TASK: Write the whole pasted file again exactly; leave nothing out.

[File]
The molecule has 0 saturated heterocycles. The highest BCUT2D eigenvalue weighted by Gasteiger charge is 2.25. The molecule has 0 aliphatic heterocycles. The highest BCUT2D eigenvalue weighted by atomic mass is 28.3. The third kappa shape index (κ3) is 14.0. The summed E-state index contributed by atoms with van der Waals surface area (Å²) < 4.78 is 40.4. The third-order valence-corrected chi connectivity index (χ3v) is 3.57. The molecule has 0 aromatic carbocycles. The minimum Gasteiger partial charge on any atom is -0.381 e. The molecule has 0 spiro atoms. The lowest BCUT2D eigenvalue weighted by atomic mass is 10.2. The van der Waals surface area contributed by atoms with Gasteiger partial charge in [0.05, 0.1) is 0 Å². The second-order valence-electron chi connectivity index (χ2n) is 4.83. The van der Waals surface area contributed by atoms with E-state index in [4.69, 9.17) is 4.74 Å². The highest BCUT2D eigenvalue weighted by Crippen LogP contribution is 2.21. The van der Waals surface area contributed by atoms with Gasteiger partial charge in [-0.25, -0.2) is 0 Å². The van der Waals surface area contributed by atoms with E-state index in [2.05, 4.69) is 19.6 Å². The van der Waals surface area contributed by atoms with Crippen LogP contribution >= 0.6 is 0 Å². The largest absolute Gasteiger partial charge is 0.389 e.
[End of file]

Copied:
The molecule has 0 saturated heterocycles. The highest BCUT2D eigenvalue weighted by Gasteiger charge is 2.25. The molecule has 0 aliphatic heterocycles. The highest BCUT2D eigenvalue weighted by atomic mass is 28.3. The third kappa shape index (κ3) is 14.0. The summed E-state index contributed by atoms with van der Waals surface area (Å²) < 4.78 is 40.4. The third-order valence-corrected chi connectivity index (χ3v) is 3.57. The molecule has 0 aromatic carbocycles. The minimum Gasteiger partial charge on any atom is -0.381 e. The molecule has 0 spiro atoms. The lowest BCUT2D eigenvalue weighted by atomic mass is 10.2. The van der Waals surface area contributed by atoms with Gasteiger partial charge in [0.05, 0.1) is 0 Å². The second-order valence-electron chi connectivity index (χ2n) is 4.83. The van der Waals surface area contributed by atoms with E-state index in [4.69, 9.17) is 4.74 Å². The highest BCUT2D eigenvalue weighted by Crippen LogP contribution is 2.21. The van der Waals surface area contributed by atoms with Gasteiger partial charge in [-0.25, -0.2) is 0 Å². The van der Waals surface area contributed by atoms with E-state index in [2.05, 4.69) is 19.6 Å². The van der Waals surface area contributed by atoms with Crippen LogP contribution >= 0.6 is 0 Å². The largest absolute Gasteiger partial charge is 0.389 e.